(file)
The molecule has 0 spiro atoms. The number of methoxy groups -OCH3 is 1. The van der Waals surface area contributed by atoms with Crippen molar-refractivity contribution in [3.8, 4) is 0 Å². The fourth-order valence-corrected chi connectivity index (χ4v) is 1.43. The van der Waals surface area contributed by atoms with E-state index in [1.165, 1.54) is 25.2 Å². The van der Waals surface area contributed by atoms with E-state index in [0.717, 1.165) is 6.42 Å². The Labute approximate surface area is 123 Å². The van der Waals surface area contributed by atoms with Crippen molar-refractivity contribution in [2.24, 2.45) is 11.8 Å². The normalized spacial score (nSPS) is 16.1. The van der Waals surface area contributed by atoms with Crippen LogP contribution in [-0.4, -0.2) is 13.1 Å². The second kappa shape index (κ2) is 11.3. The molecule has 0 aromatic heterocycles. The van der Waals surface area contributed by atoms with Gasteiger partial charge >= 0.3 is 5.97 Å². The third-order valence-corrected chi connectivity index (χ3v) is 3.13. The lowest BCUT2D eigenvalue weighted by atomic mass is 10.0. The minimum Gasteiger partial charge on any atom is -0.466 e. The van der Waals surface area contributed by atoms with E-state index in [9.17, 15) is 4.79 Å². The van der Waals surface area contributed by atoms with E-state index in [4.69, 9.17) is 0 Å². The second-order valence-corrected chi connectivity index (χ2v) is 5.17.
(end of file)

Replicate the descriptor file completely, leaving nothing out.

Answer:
The molecule has 0 spiro atoms. The number of methoxy groups -OCH3 is 1. The van der Waals surface area contributed by atoms with Crippen molar-refractivity contribution in [3.8, 4) is 0 Å². The fourth-order valence-corrected chi connectivity index (χ4v) is 1.43. The van der Waals surface area contributed by atoms with E-state index in [1.165, 1.54) is 25.2 Å². The van der Waals surface area contributed by atoms with E-state index in [0.717, 1.165) is 6.42 Å². The Labute approximate surface area is 123 Å². The van der Waals surface area contributed by atoms with Crippen molar-refractivity contribution in [2.24, 2.45) is 11.8 Å². The normalized spacial score (nSPS) is 16.1. The van der Waals surface area contributed by atoms with Crippen LogP contribution in [-0.4, -0.2) is 13.1 Å². The second kappa shape index (κ2) is 11.3. The molecule has 0 aromatic heterocycles. The van der Waals surface area contributed by atoms with Gasteiger partial charge >= 0.3 is 5.97 Å². The third-order valence-corrected chi connectivity index (χ3v) is 3.13. The lowest BCUT2D eigenvalue weighted by atomic mass is 10.0. The minimum Gasteiger partial charge on any atom is -0.466 e. The van der Waals surface area contributed by atoms with E-state index in [9.17, 15) is 4.79 Å². The van der Waals surface area contributed by atoms with E-state index in [4.69, 9.17) is 0 Å². The second-order valence-corrected chi connectivity index (χ2v) is 5.17.